From the judges: "A virtuosic, gnarly message of doom, direct from the mouth of whatever force it is that might choose to catalyse the human apocalypse by sending down a plague of great white sharks propelled by extreme weather conditions. The poem might take its surreal logic from the Sharknado films, but the voice from inside the Sharknado itself is totally original, and it threatens us because it’s our voice, a human voice and it’s totally our fault. 'Epistle from inside the Sharknado' is a brilliant, disturbing and, I think, deadly serious eco-poem: a, dark, absurd warning shot aimed at the equally absurd and self-destructive culture that produced it." - Jack Underwood [wpcf-rights-information] => [wpcf-poem-award] => Commended, National Poetry Competition 2016 [wpcf_pr_belongs] => ) [poet_data] => stdClass Object ( [ID] => 8873 [forename] => [surname] => [title] => Fran Lock [slug] => fran-lock-2 [content] => Fran Lock is a sometime itinerant dog whisperer and author of three poetry collections, Flatrock (Little Episodes, 2011) The Mystic and the Pig Thief (Salt, 2014), and Dogtooth (Out Spoken Press, 2017). Her work has most recently appeared in The Mechanics' Institute Review, POETRY, The Poetry Review, The Rialto, and in Best British Poetry 2015. She is the winner of the 2014 Ambit Poetry Competition, the 2015 Out Spoken Poetry Prize, and the 2016 Yeats Poetry Prize. She won third prize and was commended in the National Poetry Competition 2014 and 2015 respectively. She was recently highly commended by the Forward Prize and appears in the Forward Prize Anthology 2017. She is currently undertaking a practice based Ph.D at Birkbeck in contemporary poetry. ) )
stdClass Object
(
    [ID] => 8873
    [forename] => 
    [surname] => 
    [title] => Fran Lock
    [slug] => fran-lock-2
    [content] => Fran Lock is a sometime itinerant dog whisperer and author of three poetry collections, Flatrock (Little Episodes, 2011) The Mystic and the Pig Thief (Salt, 2014), and Dogtooth (Out Spoken Press, 2017). Her work has most recently appeared in The Mechanics' Institute Review, POETRY, The Poetry Review, The Rialto, and in Best British Poetry 2015. She is the winner of the 2014 Ambit Poetry Competition, the 2015 Out Spoken Poetry Prize, and the 2016 Yeats Poetry Prize. She won third prize and was commended in the National Poetry Competition 2014 and 2015 respectively. She was recently highly commended by the Forward Prize and appears in the Forward Prize Anthology 2017. She is currently undertaking a practice based Ph.D at Birkbeck in contemporary poetry.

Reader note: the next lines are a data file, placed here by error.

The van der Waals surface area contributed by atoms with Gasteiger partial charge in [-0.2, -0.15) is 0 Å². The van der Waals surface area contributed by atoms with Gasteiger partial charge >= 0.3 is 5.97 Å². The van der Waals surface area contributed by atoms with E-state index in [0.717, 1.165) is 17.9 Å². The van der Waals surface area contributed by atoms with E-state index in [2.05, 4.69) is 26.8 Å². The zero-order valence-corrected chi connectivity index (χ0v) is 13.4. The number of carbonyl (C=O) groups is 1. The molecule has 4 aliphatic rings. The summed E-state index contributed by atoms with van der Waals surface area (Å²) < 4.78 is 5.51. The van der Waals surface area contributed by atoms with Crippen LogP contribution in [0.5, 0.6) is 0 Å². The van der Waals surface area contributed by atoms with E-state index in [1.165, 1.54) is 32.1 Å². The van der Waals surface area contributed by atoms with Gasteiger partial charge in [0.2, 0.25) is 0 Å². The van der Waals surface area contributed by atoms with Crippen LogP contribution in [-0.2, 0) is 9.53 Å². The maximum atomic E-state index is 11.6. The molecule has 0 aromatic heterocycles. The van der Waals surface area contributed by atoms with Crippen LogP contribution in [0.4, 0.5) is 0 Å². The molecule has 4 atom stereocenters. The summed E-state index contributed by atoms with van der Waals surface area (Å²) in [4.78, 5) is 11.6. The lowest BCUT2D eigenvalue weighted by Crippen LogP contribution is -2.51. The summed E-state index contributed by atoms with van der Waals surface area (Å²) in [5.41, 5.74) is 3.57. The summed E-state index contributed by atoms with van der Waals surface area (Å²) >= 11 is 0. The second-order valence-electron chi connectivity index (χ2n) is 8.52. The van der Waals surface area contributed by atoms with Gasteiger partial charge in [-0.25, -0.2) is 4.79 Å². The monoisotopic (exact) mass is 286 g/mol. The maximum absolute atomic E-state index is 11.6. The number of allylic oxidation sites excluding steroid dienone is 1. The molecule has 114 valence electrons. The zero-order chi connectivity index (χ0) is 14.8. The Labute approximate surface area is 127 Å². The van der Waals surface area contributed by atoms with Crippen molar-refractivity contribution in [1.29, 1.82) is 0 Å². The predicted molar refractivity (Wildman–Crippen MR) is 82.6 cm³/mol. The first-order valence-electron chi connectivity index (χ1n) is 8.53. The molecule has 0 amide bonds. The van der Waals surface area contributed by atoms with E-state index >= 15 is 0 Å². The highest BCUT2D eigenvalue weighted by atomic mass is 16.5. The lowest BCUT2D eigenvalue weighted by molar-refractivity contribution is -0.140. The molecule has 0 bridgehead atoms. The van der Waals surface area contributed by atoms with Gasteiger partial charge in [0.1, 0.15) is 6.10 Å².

)

Epistle from inside the Sharknado

Fran Lock

You might call it God; might witness the weather’s
disjointed volition, and figure it biblical payback
for all your long decades of self-defeating industry:
the gases in the atmosphere, the poison in the water.
And you might stand on your lawn in your shorts,
running a scream up a flagpole; sniffing catastrophe’s
rank surfeit on the bilious air. You might, for all I
know. For all I care you could be crouching in
rainy basements, debating plague or commies with
the cans of beans; courting immortality with forward
planning until your lungs fill up with sand like canvass
punching bags. It means nothing to me, the human
world: humourless delinquencies, the corkscrew
politics of plunder and of blame; victims of this or
that, rolling a moistened eye to camera. I see you,
surrounded by dripping debris, in the local anchor’s
sallow limelight, angling and righteous. Nuke
the sharks! It will not save you. I will come again.
We will come, seismic and genderless, thick sleeves
of meat, working the humid air like a grudge. You’d
better run. You’d better equip yourself with guns,
and chainsaws, consult a TV psychic, burn your
money, shave your head, sell your kids, anything at
all. I am coming round again. We are coming,
driven by insomnia’s deficient logics, our no-
escape velocity. You will know us by the shine
of our endangered Kevlar; my exoskeletal corset
rips your fingers into kelp. You might call it God,
but it’s not God. The sky is singing with Nature’s
maniac gusto. It’s the only game in town. Come,
hurtle over the swooning horizon, stare into my
flat-screen eye, and tell me, human, it is not so.